Flooding has not moved developers from their goal of building a golf course in an 800-year-old farm.

Bury Farm, in Edgwarebury Lane, Edgware, is currently under 4ft of water after a torrential downpour last week.

Businessman Tony Menai-Davis has earmarked the site for a new Dye London Golf Course - but thousands have rallied together to fight the plans.

Campaigners say the recent deluge, which has turned the area into a muddy swamp, further supports their view that the farm is the wrong location for a course.

But Phillip Russell-Vick, director of developers Enplan, said: “We know exactly what goes on in times of heavy weather and we’re taking steps to ensure it won’t happen when the golf course is built.”

When building the M1, the Department of Transport struck a deal with the landowners to cover the area with the excess soil.

As a result, a pipe was laid from the motorway to an existing ditch in the farm - but in times of heavy rain it bursts and inundates the area.

To prevent this, Enplan says it will build underground storage space for excess water, which will be used to irrigate the field in the summer.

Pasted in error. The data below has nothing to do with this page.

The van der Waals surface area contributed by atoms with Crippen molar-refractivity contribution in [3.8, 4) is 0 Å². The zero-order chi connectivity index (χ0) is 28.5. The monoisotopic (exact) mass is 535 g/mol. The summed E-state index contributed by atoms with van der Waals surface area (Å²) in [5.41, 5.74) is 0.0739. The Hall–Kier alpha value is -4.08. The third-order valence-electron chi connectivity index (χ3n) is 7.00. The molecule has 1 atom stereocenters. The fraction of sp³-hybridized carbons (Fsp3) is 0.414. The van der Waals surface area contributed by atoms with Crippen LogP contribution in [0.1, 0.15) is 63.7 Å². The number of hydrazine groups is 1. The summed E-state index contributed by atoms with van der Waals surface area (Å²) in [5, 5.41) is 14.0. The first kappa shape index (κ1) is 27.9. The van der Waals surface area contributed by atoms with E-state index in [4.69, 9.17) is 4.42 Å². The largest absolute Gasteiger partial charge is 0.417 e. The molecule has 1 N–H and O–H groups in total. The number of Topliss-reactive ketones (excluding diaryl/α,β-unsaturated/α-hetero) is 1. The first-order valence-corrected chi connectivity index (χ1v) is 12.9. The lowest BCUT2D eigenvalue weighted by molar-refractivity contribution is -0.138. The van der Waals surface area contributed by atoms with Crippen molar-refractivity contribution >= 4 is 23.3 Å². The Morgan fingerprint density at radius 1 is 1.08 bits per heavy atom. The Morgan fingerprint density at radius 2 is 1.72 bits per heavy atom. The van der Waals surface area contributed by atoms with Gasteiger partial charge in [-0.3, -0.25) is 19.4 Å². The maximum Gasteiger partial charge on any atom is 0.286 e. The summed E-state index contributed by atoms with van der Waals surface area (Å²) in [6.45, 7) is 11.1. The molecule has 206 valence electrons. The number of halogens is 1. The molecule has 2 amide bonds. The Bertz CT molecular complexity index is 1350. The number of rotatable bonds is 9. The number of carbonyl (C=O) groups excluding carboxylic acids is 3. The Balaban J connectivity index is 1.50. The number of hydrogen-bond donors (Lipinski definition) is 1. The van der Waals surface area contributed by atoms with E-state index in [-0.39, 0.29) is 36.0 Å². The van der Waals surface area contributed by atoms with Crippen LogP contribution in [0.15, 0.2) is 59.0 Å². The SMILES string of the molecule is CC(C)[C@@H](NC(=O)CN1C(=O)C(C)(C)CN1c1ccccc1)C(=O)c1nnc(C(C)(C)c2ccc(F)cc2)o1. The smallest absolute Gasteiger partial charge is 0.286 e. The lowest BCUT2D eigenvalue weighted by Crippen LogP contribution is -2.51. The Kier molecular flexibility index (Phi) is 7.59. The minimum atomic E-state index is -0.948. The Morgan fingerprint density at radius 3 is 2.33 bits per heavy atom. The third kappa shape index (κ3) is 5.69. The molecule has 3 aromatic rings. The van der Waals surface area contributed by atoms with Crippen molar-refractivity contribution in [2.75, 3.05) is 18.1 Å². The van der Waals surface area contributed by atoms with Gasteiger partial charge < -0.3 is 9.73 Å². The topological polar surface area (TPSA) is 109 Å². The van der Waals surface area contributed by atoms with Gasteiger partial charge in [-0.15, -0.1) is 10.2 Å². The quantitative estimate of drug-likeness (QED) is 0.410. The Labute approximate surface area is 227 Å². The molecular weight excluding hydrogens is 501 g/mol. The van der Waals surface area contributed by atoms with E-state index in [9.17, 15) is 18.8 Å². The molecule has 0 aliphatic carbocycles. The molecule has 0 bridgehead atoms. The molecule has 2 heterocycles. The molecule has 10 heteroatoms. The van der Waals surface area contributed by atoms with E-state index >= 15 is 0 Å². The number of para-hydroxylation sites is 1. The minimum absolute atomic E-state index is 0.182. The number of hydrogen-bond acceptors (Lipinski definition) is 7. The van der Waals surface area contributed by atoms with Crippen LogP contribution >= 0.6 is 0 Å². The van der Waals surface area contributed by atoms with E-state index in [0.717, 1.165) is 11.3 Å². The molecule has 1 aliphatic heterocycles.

Mr Russell-Vick added: “The land will no longer flood on the surface but it will be stored underground.

“We are also going to build a series of swales and low areas, where we will store excess storm water, which will drain away naturally and freely when the ground dries out.

“This will improve the flooding situation - not exacerbate it.”

The land makes up three per cent of Edgware’s green belt, but has no protection due to a legal loophole.

Members of the Broadfields Estate Residents Association organised a petition to save the farm from closure last year, and the planning application received 1,506 objections.

Mr Menai-Davis withdrew his application for the club last month, but plans to resubmit it with extra detail in the coming months.